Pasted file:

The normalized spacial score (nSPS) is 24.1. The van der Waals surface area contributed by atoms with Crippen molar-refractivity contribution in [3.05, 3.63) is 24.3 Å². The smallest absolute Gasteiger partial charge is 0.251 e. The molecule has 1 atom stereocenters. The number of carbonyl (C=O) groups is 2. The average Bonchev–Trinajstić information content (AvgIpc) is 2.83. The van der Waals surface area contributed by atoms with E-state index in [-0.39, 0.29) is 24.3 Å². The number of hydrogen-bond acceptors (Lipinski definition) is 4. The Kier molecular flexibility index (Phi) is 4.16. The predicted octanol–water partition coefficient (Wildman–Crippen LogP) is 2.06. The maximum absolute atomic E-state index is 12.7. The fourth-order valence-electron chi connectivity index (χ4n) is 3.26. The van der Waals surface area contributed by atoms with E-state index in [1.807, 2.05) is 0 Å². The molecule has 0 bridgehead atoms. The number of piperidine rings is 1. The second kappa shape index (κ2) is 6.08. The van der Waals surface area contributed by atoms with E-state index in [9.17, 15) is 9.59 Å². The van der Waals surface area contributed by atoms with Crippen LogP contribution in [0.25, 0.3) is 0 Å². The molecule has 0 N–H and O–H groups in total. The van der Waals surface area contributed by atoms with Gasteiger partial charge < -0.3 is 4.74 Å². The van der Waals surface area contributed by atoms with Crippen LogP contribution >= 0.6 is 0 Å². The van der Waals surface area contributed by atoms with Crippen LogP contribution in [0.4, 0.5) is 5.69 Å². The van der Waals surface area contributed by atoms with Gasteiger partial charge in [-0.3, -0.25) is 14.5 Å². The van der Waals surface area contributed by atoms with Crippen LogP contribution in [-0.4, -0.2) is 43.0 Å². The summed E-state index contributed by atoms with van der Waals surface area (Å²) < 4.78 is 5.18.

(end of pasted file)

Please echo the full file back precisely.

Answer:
The normalized spacial score (nSPS) is 24.1. The van der Waals surface area contributed by atoms with Crippen molar-refractivity contribution in [3.05, 3.63) is 24.3 Å². The smallest absolute Gasteiger partial charge is 0.251 e. The molecule has 1 atom stereocenters. The number of carbonyl (C=O) groups is 2. The average Bonchev–Trinajstić information content (AvgIpc) is 2.83. The van der Waals surface area contributed by atoms with E-state index in [-0.39, 0.29) is 24.3 Å². The number of hydrogen-bond acceptors (Lipinski definition) is 4. The Kier molecular flexibility index (Phi) is 4.16. The predicted octanol–water partition coefficient (Wildman–Crippen LogP) is 2.06. The maximum absolute atomic E-state index is 12.7. The fourth-order valence-electron chi connectivity index (χ4n) is 3.26. The van der Waals surface area contributed by atoms with E-state index in [1.807, 2.05) is 0 Å². The molecule has 0 bridgehead atoms. The number of piperidine rings is 1. The second kappa shape index (κ2) is 6.08. The van der Waals surface area contributed by atoms with E-state index in [9.17, 15) is 9.59 Å². The van der Waals surface area contributed by atoms with Crippen LogP contribution in [0.25, 0.3) is 0 Å². The molecule has 0 N–H and O–H groups in total. The van der Waals surface area contributed by atoms with Gasteiger partial charge < -0.3 is 4.74 Å². The van der Waals surface area contributed by atoms with Crippen LogP contribution >= 0.6 is 0 Å². The van der Waals surface area contributed by atoms with Crippen LogP contribution in [0.4, 0.5) is 5.69 Å². The van der Waals surface area contributed by atoms with Gasteiger partial charge in [-0.3, -0.25) is 14.5 Å². The van der Waals surface area contributed by atoms with Crippen LogP contribution in [-0.4, -0.2) is 43.0 Å². The summed E-state index contributed by atoms with van der Waals surface area (Å²) < 4.78 is 5.18.